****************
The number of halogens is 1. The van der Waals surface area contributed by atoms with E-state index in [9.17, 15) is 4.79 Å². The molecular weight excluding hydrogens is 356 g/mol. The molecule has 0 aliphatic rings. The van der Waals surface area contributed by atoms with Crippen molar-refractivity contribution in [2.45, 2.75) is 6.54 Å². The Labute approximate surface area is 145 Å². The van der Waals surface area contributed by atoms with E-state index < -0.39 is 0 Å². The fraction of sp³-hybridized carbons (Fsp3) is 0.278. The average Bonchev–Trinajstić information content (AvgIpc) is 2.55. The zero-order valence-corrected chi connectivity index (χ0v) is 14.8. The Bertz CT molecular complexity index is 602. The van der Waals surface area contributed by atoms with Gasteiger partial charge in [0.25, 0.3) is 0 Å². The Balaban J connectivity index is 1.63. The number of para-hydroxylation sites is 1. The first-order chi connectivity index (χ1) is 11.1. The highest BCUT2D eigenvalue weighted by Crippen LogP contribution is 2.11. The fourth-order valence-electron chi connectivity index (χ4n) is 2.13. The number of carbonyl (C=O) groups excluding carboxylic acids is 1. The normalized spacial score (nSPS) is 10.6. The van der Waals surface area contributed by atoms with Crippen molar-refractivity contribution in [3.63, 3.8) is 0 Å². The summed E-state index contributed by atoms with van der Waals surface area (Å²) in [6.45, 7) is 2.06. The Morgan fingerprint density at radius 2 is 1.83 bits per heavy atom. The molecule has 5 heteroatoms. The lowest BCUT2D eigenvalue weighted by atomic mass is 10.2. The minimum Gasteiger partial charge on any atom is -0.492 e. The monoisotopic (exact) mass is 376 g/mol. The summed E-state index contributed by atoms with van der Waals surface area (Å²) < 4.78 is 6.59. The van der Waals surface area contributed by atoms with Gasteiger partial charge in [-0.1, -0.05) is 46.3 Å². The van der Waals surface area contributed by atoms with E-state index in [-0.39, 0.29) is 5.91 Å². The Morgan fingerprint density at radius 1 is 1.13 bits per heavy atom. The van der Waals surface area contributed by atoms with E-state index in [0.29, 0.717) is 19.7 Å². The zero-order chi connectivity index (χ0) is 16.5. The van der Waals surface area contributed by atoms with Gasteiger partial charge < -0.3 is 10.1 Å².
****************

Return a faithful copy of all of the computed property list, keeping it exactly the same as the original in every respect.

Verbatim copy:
The number of halogens is 1. The van der Waals surface area contributed by atoms with E-state index in [9.17, 15) is 4.79 Å². The molecular weight excluding hydrogens is 356 g/mol. The molecule has 0 aliphatic rings. The van der Waals surface area contributed by atoms with Crippen molar-refractivity contribution in [2.45, 2.75) is 6.54 Å². The Labute approximate surface area is 145 Å². The van der Waals surface area contributed by atoms with E-state index < -0.39 is 0 Å². The fraction of sp³-hybridized carbons (Fsp3) is 0.278. The average Bonchev–Trinajstić information content (AvgIpc) is 2.55. The zero-order valence-corrected chi connectivity index (χ0v) is 14.8. The Bertz CT molecular complexity index is 602. The van der Waals surface area contributed by atoms with Gasteiger partial charge in [0.25, 0.3) is 0 Å². The Balaban J connectivity index is 1.63. The number of para-hydroxylation sites is 1. The first-order chi connectivity index (χ1) is 11.1. The highest BCUT2D eigenvalue weighted by Crippen LogP contribution is 2.11. The fourth-order valence-electron chi connectivity index (χ4n) is 2.13. The number of carbonyl (C=O) groups excluding carboxylic acids is 1. The normalized spacial score (nSPS) is 10.6. The van der Waals surface area contributed by atoms with Crippen molar-refractivity contribution in [3.63, 3.8) is 0 Å². The summed E-state index contributed by atoms with van der Waals surface area (Å²) in [6.45, 7) is 2.06. The Morgan fingerprint density at radius 2 is 1.83 bits per heavy atom. The molecule has 5 heteroatoms. The lowest BCUT2D eigenvalue weighted by atomic mass is 10.2. The minimum Gasteiger partial charge on any atom is -0.492 e. The monoisotopic (exact) mass is 376 g/mol. The summed E-state index contributed by atoms with van der Waals surface area (Å²) < 4.78 is 6.59. The van der Waals surface area contributed by atoms with Gasteiger partial charge in [-0.1, -0.05) is 46.3 Å². The van der Waals surface area contributed by atoms with E-state index in [-0.39, 0.29) is 5.91 Å². The Morgan fingerprint density at radius 1 is 1.13 bits per heavy atom. The van der Waals surface area contributed by atoms with E-state index in [0.29, 0.717) is 19.7 Å². The zero-order chi connectivity index (χ0) is 16.5. The van der Waals surface area contributed by atoms with Gasteiger partial charge < -0.3 is 10.1 Å².